Could a polar bear swim from Greenland to Iceland?

Asked By

Arnar Sigurðsson


Stamina and resistance to the elements are among the main attributes of the polar bear. These bears can run rather fast and maintain speed for long periods, so stamina is probably their main strength.

Of all bears, the polar bear is best adapted to living in water. As one can see from the Latin name Ursus maritimus, it is sometimes called a marine bear. Its great stamina is best seen in its long swims. The bear will swim across a fjord or strait without hesitation and research has shown that it can swim at 10 kph. There is a record of an adult polar bear having swum up to 100 km, where the swim took 11 hours! There is another confirmed record of a polar bear having swum 320 km, which is the longest recorded swim for a bear, but the duration of the swim is not known.

Polar bears swimming.

The distance between Iceland and Greenland, where Greenland Straits are narrowest, is about 300 km. One could then conclude that a polar bear could swim from Greenland to Iceland, but might have to rest on the way. There are no confirmed records of such a swim between the two countries.

When polar bears have come to Iceland they have usually travelled most of the way on icebergs that continuously drift south along Greenland's east coast. So they cannot make their own way back to their natural habitat, as there is little point in getting on an iceberg off the shore of Iceland as it will continue to drift south and finally melt! This is one of the reasons why the polar bear has not colonised Iceland.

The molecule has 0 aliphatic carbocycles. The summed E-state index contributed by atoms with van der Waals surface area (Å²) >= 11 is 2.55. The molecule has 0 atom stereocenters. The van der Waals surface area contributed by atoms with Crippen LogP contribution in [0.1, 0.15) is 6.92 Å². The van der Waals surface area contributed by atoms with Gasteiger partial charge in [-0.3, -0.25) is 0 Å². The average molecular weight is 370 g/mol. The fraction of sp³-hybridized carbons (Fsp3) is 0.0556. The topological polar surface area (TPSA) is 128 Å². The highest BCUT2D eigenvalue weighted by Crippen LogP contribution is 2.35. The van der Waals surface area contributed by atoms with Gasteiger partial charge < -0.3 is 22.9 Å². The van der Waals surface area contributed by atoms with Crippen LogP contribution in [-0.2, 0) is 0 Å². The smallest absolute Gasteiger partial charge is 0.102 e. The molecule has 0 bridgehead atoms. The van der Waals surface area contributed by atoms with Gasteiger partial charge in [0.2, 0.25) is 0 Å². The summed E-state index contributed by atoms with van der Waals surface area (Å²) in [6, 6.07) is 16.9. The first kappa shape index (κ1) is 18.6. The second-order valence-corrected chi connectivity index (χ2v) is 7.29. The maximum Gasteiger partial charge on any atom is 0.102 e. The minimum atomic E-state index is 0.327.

Another reason is that the polar bear's forage is very specialised and related to sea ice. It involves killing seals in a special manner, at the ice edge or in gaps in the ice. This kind of foraging would not be very productive in Iceland. Given this foraging, the Icelandic name ísbjörn (ice bear)) is particularly appropriate for this species of bear; they are very dependent on ice.

The polar bear's physical attributes show how well it is adapted to water. It is more streamlined than other bears and its thick layer of fat (up to 11 cm) protects it from the cold.

Translated by Paul Richardson.


Um þessa spurningu


Published 9.12.2005


Answers in English


Jón Már Halldórsson and Þorsteinn Vilhjálmsson. „Could a polar bear swim from Greenland to Iceland?“. The Icelandic Web of Science 9.12.2005. (Skoðað 25.6.2024).


Jón Már HalldórssonbiologistÞorsteinn Vilhjálmssonprofessor emeritus, editor in chief of Vísindavefurinn 2000-2010 and editor in chief of Evrópuvefurinn 2010-2011


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